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Many groups rate legislators' agreement with their agenda based on legislators' votes on selected pieces of legislation. The liberal group Americans for Democratic Action (ADA) has rated members of Congress annually since 1947. These ratings serve as a widely used measure of the liberalism or conservatism of individual members, state and regional delegations, and Congress as a whole. A rating of 50 means that a legislator or group of legislators agrees with the ADA agenda about half the time. To the extent members of Congress effectively represent their constituents these ratings also reflect citizens' ideological leanings.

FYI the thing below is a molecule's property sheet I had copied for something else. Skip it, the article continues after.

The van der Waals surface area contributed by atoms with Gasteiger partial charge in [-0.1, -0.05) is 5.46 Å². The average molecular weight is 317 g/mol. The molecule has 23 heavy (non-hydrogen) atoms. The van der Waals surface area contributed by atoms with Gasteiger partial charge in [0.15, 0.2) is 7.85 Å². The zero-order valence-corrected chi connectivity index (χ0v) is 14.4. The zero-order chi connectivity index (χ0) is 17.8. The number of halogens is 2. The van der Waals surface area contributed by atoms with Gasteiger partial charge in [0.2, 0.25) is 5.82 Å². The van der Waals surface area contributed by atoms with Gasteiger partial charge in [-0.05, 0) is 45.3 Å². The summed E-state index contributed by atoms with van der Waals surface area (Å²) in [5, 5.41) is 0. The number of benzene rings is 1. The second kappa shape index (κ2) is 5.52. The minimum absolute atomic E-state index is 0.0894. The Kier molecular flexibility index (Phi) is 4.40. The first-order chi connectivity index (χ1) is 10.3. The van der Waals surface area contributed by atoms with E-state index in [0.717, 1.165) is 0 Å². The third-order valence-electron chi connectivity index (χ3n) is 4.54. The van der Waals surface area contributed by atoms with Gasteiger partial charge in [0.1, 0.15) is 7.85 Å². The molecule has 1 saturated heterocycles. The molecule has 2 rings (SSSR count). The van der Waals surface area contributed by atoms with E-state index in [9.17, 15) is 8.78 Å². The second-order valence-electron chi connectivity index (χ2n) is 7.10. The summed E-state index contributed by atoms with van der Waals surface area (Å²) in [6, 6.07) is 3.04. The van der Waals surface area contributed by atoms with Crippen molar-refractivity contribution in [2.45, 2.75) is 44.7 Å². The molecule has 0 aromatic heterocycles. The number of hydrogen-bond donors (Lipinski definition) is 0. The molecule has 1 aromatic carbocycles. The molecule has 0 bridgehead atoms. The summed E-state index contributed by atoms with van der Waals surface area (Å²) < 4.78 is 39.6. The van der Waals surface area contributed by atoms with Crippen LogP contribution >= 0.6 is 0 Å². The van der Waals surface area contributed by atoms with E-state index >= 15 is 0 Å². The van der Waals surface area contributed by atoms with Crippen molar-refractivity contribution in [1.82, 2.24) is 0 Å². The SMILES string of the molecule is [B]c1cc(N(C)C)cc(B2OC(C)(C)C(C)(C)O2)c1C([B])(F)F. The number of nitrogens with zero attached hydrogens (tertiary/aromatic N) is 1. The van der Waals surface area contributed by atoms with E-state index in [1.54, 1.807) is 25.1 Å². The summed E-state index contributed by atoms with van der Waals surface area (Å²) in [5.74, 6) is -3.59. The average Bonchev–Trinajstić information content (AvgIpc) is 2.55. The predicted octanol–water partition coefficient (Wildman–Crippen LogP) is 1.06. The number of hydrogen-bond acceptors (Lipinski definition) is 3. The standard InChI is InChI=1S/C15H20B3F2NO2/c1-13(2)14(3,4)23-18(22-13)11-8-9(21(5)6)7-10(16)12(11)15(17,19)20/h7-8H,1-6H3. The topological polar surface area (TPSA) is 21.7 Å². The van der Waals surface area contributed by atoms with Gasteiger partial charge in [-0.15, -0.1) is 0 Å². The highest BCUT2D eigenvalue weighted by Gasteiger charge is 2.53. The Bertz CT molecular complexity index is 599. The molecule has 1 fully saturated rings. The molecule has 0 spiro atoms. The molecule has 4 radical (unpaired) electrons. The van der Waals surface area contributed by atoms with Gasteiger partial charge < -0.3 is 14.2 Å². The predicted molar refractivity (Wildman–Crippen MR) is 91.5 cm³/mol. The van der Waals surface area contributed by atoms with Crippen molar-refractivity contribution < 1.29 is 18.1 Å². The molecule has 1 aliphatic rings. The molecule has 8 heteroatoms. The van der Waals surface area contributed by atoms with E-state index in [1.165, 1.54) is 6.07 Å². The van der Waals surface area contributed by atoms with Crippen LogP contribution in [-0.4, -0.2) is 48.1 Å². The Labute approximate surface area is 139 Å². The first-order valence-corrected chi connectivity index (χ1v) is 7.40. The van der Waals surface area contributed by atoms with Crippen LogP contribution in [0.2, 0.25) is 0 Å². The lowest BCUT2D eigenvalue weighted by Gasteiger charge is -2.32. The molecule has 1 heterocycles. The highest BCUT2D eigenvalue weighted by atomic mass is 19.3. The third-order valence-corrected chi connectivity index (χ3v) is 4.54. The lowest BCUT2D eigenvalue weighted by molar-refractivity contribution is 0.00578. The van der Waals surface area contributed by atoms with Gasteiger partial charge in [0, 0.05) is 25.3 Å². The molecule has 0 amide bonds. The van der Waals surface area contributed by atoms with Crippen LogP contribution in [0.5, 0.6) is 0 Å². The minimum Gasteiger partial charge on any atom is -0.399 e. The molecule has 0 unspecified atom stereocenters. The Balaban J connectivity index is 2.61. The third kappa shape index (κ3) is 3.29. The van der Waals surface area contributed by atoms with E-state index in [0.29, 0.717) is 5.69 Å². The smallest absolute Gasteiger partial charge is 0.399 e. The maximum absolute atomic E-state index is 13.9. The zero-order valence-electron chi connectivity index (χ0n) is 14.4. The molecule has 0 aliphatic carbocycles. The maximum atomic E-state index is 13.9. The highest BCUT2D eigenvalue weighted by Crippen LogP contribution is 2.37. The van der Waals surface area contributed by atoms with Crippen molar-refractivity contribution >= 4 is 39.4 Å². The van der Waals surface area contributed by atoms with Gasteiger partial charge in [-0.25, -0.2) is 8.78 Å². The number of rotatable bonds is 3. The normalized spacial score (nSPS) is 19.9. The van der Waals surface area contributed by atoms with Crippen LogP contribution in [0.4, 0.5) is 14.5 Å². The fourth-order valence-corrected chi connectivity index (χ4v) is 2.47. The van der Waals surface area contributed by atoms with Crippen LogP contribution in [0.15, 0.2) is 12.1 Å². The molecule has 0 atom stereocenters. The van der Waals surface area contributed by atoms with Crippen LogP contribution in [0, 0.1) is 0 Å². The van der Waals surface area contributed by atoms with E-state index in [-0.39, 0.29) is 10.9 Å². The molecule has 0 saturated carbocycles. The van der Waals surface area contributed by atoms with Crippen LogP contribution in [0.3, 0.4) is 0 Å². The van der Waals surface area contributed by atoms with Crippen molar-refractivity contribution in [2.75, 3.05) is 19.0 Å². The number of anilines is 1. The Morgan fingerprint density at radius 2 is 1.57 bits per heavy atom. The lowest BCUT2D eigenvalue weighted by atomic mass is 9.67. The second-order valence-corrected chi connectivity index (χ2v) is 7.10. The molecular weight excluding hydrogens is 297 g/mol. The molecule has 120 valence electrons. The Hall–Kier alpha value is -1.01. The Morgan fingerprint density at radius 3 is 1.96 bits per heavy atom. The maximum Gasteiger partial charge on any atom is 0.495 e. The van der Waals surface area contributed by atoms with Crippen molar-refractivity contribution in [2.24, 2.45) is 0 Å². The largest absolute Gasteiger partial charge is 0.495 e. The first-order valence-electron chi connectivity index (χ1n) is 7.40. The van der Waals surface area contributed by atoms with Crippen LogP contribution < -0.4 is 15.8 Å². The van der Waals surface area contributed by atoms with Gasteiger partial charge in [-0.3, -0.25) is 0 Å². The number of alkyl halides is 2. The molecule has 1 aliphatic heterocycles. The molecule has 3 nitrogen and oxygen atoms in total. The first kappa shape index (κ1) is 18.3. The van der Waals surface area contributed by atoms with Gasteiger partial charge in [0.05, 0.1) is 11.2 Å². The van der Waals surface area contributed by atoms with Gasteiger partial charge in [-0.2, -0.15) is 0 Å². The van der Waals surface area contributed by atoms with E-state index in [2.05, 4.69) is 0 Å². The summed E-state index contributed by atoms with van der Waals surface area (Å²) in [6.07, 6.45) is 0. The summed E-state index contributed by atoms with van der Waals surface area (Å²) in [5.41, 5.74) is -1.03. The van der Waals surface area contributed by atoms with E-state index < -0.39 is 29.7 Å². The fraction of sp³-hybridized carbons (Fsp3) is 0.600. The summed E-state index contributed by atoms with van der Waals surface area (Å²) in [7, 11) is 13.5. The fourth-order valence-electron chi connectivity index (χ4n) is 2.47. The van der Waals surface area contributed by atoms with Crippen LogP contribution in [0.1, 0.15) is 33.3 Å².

As the chart shows, congressional Democrats as a group are more liberal than Republicans although well shy of a strong liberal rating of 100. Over time the ideological leanings of both partisan groups fluctuate. The civil rights agenda that dominated the congresses of the 1950s and early 1960s coincided with a spike in liberalism among Republicans in the late 1950s and increasing conservatism among Democrats from about 1960. As of 2005 Democrats and Republicans – with Republicans in the majority as the background indicates – were at their most ideologically polarized since World War II, a trend that began in the early 1970s.